Stanyslav Lyudkevych

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Stanyslav Lyudkevych
Stamp of Ukraine s554.jpg
Stanyslav Lyudkevych
Background information
Born (1879-01-24)January 24, 1879
Origin Jarosław, present-day Poland
Died September 10, 1979(1979-09-10) (aged 100)
Occupation(s) Composer, theorist, and teacher

Stanyslav Pylypovych Lyudkevych (Ukrainian: Станіслав Пилипович Людкевич, born January 24, 1879 in Jarosław - September 10, 1979 in Lviv) was a Ukrainian composer, theorist, teacher, and musical activist. He was the People's Artist of the USSR in 1969. He earned a Ph.D. in musicology in Vienna, 1908. His name may alternatively be spelled as Stanislaw Ludkiewicz (Polish) or Stanislav Filipovich Ludkevich (Russian).


Lyudkevych was born in 1879 in Jarosław in present-day Poland. From 1898 to 1907 he studied philosophy in the Lviv University. Although he initially learned music theory privately from his mother who was a pianist, Lyudkevych studied with Mieczyslaw Soltys in Lviv and with O. Tsemlinsky and H. Hredener in Vienna. From 1901, Lyudkevych worked as a teacher in Lviv and Przemyśl.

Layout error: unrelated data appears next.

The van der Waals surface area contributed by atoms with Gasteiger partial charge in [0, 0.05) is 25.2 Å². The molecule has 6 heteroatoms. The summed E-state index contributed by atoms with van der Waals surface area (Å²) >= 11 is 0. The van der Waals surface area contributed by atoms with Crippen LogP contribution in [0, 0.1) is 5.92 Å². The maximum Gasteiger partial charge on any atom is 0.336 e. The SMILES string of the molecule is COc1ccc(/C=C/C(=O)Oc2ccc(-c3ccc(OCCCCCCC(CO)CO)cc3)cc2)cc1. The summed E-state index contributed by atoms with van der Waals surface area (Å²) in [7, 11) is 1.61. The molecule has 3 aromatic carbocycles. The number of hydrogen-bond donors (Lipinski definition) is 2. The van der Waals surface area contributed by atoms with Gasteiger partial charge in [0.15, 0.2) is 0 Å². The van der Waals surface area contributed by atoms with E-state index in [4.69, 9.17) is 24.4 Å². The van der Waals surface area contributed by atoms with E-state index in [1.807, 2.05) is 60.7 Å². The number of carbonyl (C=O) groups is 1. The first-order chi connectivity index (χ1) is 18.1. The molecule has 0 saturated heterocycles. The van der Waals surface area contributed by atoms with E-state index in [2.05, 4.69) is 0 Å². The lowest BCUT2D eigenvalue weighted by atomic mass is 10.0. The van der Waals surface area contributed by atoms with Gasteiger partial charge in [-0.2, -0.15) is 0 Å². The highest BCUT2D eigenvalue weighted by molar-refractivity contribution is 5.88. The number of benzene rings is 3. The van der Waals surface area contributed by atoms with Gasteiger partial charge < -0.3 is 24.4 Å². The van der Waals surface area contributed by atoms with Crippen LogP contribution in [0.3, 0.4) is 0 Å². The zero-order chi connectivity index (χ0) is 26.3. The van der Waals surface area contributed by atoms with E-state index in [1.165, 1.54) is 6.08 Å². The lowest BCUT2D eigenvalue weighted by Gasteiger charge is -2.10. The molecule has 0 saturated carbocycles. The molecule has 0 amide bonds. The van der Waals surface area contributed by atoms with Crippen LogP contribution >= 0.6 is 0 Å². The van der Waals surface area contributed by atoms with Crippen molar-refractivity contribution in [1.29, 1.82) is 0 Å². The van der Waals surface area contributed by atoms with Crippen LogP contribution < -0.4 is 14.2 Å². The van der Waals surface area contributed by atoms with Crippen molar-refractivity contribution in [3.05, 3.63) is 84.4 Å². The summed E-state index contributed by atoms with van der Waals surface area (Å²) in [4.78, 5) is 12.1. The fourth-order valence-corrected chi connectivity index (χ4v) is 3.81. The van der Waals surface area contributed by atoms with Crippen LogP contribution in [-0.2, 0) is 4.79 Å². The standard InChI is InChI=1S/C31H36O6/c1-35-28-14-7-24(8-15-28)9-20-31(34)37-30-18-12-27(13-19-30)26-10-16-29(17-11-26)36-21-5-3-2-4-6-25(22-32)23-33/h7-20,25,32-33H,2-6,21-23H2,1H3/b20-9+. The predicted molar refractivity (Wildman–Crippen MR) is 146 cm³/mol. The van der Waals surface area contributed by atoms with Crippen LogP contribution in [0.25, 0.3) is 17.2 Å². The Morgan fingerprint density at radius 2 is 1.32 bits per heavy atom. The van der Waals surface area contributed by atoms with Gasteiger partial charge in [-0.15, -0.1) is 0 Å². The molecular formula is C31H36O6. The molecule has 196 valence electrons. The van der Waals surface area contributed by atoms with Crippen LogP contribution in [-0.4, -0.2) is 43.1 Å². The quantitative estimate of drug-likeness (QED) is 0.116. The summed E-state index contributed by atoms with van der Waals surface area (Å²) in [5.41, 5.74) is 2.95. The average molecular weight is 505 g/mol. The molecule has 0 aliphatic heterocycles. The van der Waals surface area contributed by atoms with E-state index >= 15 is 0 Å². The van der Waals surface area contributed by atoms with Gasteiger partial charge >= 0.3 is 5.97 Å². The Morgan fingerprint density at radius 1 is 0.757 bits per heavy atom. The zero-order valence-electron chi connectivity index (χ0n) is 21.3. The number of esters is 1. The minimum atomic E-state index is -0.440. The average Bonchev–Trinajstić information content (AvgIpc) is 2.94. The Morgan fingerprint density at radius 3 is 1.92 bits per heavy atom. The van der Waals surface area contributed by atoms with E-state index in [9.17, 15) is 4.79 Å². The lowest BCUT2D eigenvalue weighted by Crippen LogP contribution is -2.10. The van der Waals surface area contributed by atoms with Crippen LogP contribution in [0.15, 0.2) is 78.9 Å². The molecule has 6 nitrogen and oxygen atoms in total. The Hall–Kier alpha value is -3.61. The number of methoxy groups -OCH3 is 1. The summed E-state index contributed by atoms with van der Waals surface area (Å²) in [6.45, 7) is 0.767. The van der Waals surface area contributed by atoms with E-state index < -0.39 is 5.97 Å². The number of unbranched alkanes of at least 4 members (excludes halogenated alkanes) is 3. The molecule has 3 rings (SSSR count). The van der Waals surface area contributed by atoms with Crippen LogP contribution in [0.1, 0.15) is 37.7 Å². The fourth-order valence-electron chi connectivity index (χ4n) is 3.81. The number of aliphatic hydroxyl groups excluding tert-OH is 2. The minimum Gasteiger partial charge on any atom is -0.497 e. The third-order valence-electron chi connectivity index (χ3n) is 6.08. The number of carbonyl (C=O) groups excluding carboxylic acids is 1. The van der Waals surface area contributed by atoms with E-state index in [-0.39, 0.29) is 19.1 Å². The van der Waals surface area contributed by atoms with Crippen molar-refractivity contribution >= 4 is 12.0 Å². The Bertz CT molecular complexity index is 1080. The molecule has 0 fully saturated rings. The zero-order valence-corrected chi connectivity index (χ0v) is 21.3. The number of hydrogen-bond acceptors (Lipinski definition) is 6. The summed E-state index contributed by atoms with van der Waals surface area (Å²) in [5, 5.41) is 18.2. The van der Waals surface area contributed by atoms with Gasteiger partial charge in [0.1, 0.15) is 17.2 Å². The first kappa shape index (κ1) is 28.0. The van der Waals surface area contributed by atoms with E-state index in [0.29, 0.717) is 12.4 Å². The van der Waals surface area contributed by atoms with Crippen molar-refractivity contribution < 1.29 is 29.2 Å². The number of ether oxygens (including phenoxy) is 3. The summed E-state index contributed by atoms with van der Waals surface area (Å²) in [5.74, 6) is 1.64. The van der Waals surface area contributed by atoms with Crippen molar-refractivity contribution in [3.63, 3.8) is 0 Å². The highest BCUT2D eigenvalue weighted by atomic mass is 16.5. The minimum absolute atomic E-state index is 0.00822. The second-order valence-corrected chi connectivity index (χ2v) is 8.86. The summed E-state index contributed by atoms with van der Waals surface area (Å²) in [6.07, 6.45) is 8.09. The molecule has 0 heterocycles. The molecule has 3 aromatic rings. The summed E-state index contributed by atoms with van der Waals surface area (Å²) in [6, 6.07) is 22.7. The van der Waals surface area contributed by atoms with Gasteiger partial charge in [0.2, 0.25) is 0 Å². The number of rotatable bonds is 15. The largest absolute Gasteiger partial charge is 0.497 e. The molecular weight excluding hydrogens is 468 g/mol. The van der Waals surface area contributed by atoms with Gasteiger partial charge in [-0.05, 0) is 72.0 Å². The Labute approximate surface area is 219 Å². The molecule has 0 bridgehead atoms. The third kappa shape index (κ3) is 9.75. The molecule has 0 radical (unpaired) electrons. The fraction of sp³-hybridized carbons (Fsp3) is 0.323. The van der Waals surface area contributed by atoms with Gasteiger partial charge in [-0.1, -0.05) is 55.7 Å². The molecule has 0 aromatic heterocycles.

File:Pamjatnyk Lyudkevychu.jpg
Tomb of Stanyslav Lyudkevych in Lviv.

From 1905 to 1907, Lyudkevych was an editor of the magazine "Artistic Bulletin". He was one of the organizers of the higher musical institute in Lviv named after Mykola Lysenko, in 1910—1915 he was its director, and from 1919, teacher of theoretical disciplines and inspector of legal entities. He worked with the choirs Boyan, Bandurist, Surma. In 1936, Lyudkevych became head of the musicological commission of the Shevchenko Scientific Society. In 1939-72, he was a professor in the institute named after Mykola Lysenko.

He died on September 10, 1979 in Lviv.


He was the author of numerous musicological works, was a publicist, and originator and editor of musical publications.


The participation of Lyudkevych in the revolutionary-democratic movement of Western Ukraine lead to the ideological orientation of his activities and works.


  • 1964 — State Prize of the Ukrainian SSR in the name of Taras Shevchenko for his Symphony-Canata "Caucasus" and his vocal-symphonic cantata "Zapovit" based on words by Taras Shevchenko.
  • 1969 — People's Artist of USSR.
  • 1979 — Hero of Socialist Work.
  • Featured on a Ukrainian stamp.

See also

External links